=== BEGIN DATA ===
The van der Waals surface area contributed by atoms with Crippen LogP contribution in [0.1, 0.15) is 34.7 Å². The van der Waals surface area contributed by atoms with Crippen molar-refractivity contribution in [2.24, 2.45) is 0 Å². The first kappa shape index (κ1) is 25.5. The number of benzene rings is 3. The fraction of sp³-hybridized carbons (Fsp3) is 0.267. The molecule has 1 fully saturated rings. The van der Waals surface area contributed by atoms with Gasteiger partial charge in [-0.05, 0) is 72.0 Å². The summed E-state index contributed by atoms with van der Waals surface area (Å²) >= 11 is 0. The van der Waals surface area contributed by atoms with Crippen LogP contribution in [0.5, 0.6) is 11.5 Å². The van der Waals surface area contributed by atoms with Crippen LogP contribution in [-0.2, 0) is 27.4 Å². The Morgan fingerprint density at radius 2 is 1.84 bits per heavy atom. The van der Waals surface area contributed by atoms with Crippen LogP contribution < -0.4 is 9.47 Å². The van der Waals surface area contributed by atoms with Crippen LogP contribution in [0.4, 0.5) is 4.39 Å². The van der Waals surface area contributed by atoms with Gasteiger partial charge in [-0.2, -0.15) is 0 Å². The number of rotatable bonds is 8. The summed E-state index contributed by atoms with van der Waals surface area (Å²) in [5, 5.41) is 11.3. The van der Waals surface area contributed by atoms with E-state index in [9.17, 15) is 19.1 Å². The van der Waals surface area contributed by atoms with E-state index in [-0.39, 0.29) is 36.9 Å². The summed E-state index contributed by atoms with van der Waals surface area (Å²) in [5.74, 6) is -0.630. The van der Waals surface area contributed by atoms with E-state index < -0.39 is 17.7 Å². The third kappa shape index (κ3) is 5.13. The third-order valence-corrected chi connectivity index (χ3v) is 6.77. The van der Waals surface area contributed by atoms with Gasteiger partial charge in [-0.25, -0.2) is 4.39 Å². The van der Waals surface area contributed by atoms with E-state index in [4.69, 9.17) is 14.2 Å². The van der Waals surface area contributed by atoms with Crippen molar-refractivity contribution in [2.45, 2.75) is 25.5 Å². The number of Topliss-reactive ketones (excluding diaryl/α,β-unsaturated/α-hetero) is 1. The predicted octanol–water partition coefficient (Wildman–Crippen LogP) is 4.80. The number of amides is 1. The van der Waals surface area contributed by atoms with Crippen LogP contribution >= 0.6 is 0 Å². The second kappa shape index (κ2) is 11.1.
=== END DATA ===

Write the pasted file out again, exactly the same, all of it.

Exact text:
The van der Waals surface area contributed by atoms with Crippen LogP contribution in [0.1, 0.15) is 34.7 Å². The van der Waals surface area contributed by atoms with Crippen molar-refractivity contribution in [2.24, 2.45) is 0 Å². The first kappa shape index (κ1) is 25.5. The number of benzene rings is 3. The fraction of sp³-hybridized carbons (Fsp3) is 0.267. The molecule has 1 fully saturated rings. The van der Waals surface area contributed by atoms with Gasteiger partial charge in [-0.05, 0) is 72.0 Å². The summed E-state index contributed by atoms with van der Waals surface area (Å²) >= 11 is 0. The van der Waals surface area contributed by atoms with Crippen LogP contribution in [0.5, 0.6) is 11.5 Å². The van der Waals surface area contributed by atoms with Crippen LogP contribution in [-0.2, 0) is 27.4 Å². The Morgan fingerprint density at radius 2 is 1.84 bits per heavy atom. The van der Waals surface area contributed by atoms with Crippen LogP contribution < -0.4 is 9.47 Å². The van der Waals surface area contributed by atoms with Crippen LogP contribution in [0.4, 0.5) is 4.39 Å². The van der Waals surface area contributed by atoms with Gasteiger partial charge in [-0.2, -0.15) is 0 Å². The number of rotatable bonds is 8. The summed E-state index contributed by atoms with van der Waals surface area (Å²) in [5, 5.41) is 11.3. The van der Waals surface area contributed by atoms with E-state index in [9.17, 15) is 19.1 Å². The van der Waals surface area contributed by atoms with E-state index in [-0.39, 0.29) is 36.9 Å². The summed E-state index contributed by atoms with van der Waals surface area (Å²) in [5.74, 6) is -0.630. The van der Waals surface area contributed by atoms with E-state index < -0.39 is 17.7 Å². The third kappa shape index (κ3) is 5.13. The third-order valence-corrected chi connectivity index (χ3v) is 6.77. The van der Waals surface area contributed by atoms with Gasteiger partial charge in [-0.25, -0.2) is 4.39 Å². The van der Waals surface area contributed by atoms with E-state index in [4.69, 9.17) is 14.2 Å². The van der Waals surface area contributed by atoms with Crippen molar-refractivity contribution in [2.45, 2.75) is 25.5 Å². The number of Topliss-reactive ketones (excluding diaryl/α,β-unsaturated/α-hetero) is 1. The predicted octanol–water partition coefficient (Wildman–Crippen LogP) is 4.80. The number of amides is 1. The van der Waals surface area contributed by atoms with Crippen LogP contribution >= 0.6 is 0 Å². The second kappa shape index (κ2) is 11.1.